Scottish fishermen forced to sail to Denmark for their catch after Rees-Mogg's 'we’ve got our fish back' boast

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·Senior news reporter, Yahoo News UK
·2-min read
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TARBERT, SCOTLAND - JANUARY 13: Fishermen move clams at the harbour on January 13, 2021 in Tarbert, Scotland. The Scottish Fishing industry says it is losing £1 million per day post-Brexit as EU customers are cancelling orders. Hauliers are refusing to take multi-product loads to Europe where they have been held for hours losing valuable miles.  Hauliers are paid by the mile not the length of time a job takes. (Photo by Jeff J Mitchell/Getty Images)
The Scottish fishing industry is said to be losing £1m a day due to exporting delays caused by post-Brexit red tape. (Jeff J Mitchell/Getty Images)

Some disgruntled Scottish fishermen are sailing two days to Denmark for their catch in the aftermath of Brexit and Jacob Rees-Mogg’s claim that “we’ve got our fish back”.

Exports of fresh fish and seafood have been hit by delays following the end of the Brexit transition period on 31 December.

Industry group Scotland Food and Drink has said the delays are costing the country’s fishing industry £1m a day, due to fish no longer being fresh by the time it would reach European markets.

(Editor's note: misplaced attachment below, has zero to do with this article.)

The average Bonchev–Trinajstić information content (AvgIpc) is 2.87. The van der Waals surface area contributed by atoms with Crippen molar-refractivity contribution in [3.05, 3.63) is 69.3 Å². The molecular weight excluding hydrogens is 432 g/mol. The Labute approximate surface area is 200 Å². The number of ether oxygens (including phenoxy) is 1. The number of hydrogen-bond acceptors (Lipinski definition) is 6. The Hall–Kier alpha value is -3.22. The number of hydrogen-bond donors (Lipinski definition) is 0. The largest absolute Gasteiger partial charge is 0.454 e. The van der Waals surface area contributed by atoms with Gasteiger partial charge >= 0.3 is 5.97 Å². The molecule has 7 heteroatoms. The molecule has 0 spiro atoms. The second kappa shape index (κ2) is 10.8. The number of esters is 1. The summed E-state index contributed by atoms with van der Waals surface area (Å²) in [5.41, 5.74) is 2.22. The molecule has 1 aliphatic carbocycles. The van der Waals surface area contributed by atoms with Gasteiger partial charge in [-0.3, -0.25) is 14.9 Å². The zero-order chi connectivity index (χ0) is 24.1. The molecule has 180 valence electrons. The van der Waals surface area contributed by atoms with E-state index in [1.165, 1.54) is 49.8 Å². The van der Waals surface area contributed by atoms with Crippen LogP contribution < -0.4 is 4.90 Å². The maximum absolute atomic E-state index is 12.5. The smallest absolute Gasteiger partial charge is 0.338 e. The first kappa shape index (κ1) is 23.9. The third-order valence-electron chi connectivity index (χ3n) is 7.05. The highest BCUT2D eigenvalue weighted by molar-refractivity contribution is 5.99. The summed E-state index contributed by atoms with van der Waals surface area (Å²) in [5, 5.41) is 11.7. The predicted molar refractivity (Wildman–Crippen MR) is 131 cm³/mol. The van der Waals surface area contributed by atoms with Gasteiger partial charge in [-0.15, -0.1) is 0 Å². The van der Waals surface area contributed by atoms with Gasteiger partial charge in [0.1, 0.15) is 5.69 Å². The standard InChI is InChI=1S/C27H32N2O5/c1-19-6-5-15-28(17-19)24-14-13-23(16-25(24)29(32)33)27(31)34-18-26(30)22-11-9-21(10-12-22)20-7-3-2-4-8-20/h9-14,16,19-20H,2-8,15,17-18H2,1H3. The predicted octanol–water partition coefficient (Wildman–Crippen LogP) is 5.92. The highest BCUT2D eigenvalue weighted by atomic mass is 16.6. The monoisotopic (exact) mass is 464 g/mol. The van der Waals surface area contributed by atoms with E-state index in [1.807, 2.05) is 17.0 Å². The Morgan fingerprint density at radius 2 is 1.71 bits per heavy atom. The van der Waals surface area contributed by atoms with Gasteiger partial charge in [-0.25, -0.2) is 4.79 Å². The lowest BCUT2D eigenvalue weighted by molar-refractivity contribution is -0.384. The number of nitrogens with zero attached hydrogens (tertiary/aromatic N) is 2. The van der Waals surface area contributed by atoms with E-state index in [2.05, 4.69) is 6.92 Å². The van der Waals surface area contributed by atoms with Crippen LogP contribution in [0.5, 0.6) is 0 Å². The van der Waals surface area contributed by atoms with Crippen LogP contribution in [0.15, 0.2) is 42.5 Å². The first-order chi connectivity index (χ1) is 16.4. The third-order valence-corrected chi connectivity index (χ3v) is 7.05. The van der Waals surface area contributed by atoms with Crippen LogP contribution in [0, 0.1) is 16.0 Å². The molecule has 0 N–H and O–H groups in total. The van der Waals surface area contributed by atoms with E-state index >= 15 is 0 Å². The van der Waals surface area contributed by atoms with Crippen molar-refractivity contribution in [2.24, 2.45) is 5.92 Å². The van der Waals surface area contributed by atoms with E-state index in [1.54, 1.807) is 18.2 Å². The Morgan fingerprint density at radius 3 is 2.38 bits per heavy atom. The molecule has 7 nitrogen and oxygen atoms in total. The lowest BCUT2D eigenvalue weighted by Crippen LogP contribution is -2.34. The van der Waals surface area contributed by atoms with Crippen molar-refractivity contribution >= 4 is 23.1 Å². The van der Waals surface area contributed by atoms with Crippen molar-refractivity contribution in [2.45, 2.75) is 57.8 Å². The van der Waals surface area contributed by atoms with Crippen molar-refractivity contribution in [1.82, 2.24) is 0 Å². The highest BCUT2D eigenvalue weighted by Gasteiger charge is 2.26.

That has prompted some Scottish fishermen to make the 48-hour journey to Denmark for their catch.

Bloomberg reported a Scottish boat with 15 tons of monkfish was expected to land about £27,000 more on Thursday than it would have done at home.

Jesper Kongsted, a fish auctioneer in Hanstholm, told Bloomberg of the deal: “Boris Johnson probably forgot to explain what leaving the EU would mean for fishermen’s ability to sell to the European market.”

However, he added he expects the number of Scottish trawlers to fall once solutions to the exporting delays are found in the UK.

Fishing was one of the key sticking points of the UK’s post-Brexit trade talks with the EU.

Watch: What’s in the Brexit deal and what will change?

An agreement was eventually announced on Christmas Eve, and included UK boats getting a greater share of fish in UK waters. Both sides can apply for licences to fish in the other’s waters.

The issue of Scottish fishermen travelling to Denmark was also raised in the Scottish Parliament on Thursday.

SNP rural economy secretary Fergus Ewing said: “Fishing vessels are landing their catch in Denmark now to avoid the bureaucratic system.

“Prices have collapsed for the caught fish sector by 50% or more, trade deals have been lost and customers gone elsewhere.

“This is a truly dreadful situation.”

House of Commons leader Rees-Mogg said the government is “tackling” the exporting issues.

He said on Thursday: “What is happening is that the government is tackling this issue, dealing with it as quickly as possible, and the key thing is we’ve got our fish back.

“They’re now British fish and they’re better and happier fish for it.”

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